When Monique Jouvenal, 46, volunteered at the House of Ruth shelter a year ago, she had high hopes. After all, the House of Ruth is the nation's oldest shelter for homeless women, and Jouvenal wanted to do all she could to help.
After being accepted as a volunteer and meeting the staff, she was assigned to work at the shelter for homeless mothers with newborn infants, one of five House of Ruth facilities in the District.
After a year in which she also served as the shelter's full-time, unpaid volunteer coordinator, Jouvenal quit, claiming the babies had become double victims -- not only of the plights of their troubled mothers, but also of what Jouvenal saw as the inefficiency and incompetence of the program designed to help them.
"I saw babies being handled . . . by other homeless women whose health and mental status we weren't sure of," said Jouvenal. "I also saw mothers, who professionals told me weren't fit, allowed to keep their babies."
While stressing that other facilities run by House of Ruth were competently managed, Jouvenal charged that the Mothers' House lacked both a structured program for the expectant mothers who stayed up to six months after giving birth, and adequate follow-up.
The House of Ruth has denied Jouvenal's allegations. Calling the Mothers' House "a wonderful facility . . . the only one like it in D.C.," Sandra Brawders, the ex-teacher who runs House of Ruth, said Jouvenal's concern stems from the difference between her socioeconomic background and that of the mothers. "There were class clashes between her and the women," said Brawders. "They are trying to work through more than being homeless and pregnant, they are also trying to gain self-esteem . . . which impacts on how much of a program they can participate in. They are not in a prison system."
Jouvenal, on the other hand, said the real problem was that "there was no program, and no regulations . . . . The women were allowed to lie around and watch television while they had not the faintest idea of how to take care of a baby. I felt they should have a Red Cross course on mothering. But they'd have rock music blaring when newborn babies were trying to sleep," she said.
Elisabeth Huguenin, president of the Coalition for the Homeless, quit her part-time job as a therapist at the House of Ruth last month, citing similar problems to those described by Jouvenal. "When I was there, there was no program going on and that was my disappointment," she said. "That's why the residents ended up watching TV all afternoon -- because nothing else was going on."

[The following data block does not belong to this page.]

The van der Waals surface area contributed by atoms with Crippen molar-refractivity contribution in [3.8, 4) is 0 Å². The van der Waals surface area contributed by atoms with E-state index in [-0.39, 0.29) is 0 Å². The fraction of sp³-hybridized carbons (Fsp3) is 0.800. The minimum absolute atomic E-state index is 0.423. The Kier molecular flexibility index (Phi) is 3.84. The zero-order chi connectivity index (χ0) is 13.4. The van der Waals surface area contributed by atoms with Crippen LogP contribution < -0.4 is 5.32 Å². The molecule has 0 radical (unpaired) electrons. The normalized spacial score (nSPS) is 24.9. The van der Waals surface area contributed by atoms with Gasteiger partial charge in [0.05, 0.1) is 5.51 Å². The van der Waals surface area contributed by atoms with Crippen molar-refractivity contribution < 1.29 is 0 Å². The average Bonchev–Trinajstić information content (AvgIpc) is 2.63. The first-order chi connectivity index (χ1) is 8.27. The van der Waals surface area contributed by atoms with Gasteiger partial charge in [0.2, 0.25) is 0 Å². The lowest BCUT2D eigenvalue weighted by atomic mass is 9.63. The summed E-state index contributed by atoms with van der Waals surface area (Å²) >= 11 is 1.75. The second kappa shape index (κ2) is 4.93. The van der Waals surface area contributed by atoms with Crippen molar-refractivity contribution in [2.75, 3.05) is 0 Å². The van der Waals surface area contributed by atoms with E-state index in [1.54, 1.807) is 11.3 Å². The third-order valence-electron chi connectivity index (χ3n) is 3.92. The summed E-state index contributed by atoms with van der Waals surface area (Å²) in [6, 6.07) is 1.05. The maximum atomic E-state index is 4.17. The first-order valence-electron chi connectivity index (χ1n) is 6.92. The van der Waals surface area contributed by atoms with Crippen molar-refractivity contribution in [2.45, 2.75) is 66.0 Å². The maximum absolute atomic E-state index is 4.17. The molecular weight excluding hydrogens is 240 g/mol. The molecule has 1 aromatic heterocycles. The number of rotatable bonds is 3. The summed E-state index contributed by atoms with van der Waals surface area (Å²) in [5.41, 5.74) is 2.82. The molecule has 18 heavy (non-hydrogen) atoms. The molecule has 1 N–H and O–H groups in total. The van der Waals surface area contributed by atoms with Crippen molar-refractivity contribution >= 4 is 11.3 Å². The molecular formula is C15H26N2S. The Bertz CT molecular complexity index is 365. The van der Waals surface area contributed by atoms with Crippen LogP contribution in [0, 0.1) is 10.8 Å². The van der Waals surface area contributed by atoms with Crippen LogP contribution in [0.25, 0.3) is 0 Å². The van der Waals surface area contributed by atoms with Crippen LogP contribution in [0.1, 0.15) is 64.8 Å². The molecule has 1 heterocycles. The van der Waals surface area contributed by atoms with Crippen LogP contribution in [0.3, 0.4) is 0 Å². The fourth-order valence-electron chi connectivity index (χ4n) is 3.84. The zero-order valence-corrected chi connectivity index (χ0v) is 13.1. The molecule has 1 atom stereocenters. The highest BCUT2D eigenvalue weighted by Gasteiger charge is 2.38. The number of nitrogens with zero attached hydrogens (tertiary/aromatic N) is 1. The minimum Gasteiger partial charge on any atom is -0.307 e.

In my own visit to the Mothers' House, I did not observe the things Jouvenal mentioned. The staff told me that a program now exists -- although it seemed informal and evolving, and the house appeared to be reasonably well run. But on a short, scheduled visit, it is difficult to see very much.
Still, criticisms like those from Jouvenal and Huguenin are treading on sensitive territory, for the people who work with the homeless do some of the most difficult and thankless work in our society. Moreover, as the numbers of the homeless swell to an estimated million nationwide, only a few of the country's 2,000 shelters offer innovative programs that even attempt to go beyond a basic emergency meal and bed for the night.
Indeed, a recent article in the Wall Street Journal complimented the House of Ruth for its "long-term sanctuary and a chance at rehabilitation to those shattered not just by homelessness but also by sexual abuse, alcoholism and job loss."
But Jouvenal's insider view of the Mothers' House was different, particularly concerning the procedure for follow-up with the former residents. "One of my problems was that the mothers would come . . . and once they left, we didn't know what happened," she said. "They came from an unstructured life . . . and they were kept on that same unstructured course."
Because the Mothers' House is offered as an alternative to having the children placed in foster care and says it wants to help lower the city's high infant mortality rate, its importance as a vehicle for rehabilitating and revitalizing homeless women should not be minimized. Indeed, it can be an important step toward self-sufficiency. The House of Ruth, especially in light of its other successes, can ill afford to be open to allegations that might impede such a vital mission.